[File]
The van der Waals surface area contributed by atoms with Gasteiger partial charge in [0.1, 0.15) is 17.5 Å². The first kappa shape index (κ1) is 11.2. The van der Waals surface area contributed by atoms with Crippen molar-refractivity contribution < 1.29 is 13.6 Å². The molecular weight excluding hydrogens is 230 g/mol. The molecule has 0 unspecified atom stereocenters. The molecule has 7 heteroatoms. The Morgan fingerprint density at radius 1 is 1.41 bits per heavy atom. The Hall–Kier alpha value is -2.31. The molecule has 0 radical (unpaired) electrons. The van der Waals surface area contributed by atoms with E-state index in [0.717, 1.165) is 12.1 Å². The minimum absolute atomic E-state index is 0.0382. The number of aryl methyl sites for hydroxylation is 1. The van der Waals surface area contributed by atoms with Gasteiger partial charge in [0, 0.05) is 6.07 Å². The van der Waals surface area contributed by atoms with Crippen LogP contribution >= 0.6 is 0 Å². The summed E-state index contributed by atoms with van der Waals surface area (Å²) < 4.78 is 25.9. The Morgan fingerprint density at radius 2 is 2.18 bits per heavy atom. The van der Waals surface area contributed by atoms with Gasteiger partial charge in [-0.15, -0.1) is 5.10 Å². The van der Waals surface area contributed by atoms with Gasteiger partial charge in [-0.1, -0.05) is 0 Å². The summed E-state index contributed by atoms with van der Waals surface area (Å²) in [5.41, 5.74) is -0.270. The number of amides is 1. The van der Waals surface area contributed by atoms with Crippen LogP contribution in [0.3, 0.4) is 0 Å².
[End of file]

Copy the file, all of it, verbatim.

The van der Waals surface area contributed by atoms with Gasteiger partial charge in [0.1, 0.15) is 17.5 Å². The first kappa shape index (κ1) is 11.2. The van der Waals surface area contributed by atoms with Crippen molar-refractivity contribution < 1.29 is 13.6 Å². The molecular weight excluding hydrogens is 230 g/mol. The molecule has 0 unspecified atom stereocenters. The molecule has 7 heteroatoms. The Morgan fingerprint density at radius 1 is 1.41 bits per heavy atom. The Hall–Kier alpha value is -2.31. The molecule has 0 radical (unpaired) electrons. The van der Waals surface area contributed by atoms with E-state index in [0.717, 1.165) is 12.1 Å². The minimum absolute atomic E-state index is 0.0382. The number of aryl methyl sites for hydroxylation is 1. The van der Waals surface area contributed by atoms with Gasteiger partial charge in [0, 0.05) is 6.07 Å². The van der Waals surface area contributed by atoms with Crippen LogP contribution >= 0.6 is 0 Å². The summed E-state index contributed by atoms with van der Waals surface area (Å²) < 4.78 is 25.9. The Morgan fingerprint density at radius 2 is 2.18 bits per heavy atom. The van der Waals surface area contributed by atoms with Gasteiger partial charge in [-0.15, -0.1) is 5.10 Å². The van der Waals surface area contributed by atoms with Gasteiger partial charge in [-0.1, -0.05) is 0 Å². The summed E-state index contributed by atoms with van der Waals surface area (Å²) in [5.41, 5.74) is -0.270. The number of amides is 1. The van der Waals surface area contributed by atoms with Crippen LogP contribution in [0.3, 0.4) is 0 Å².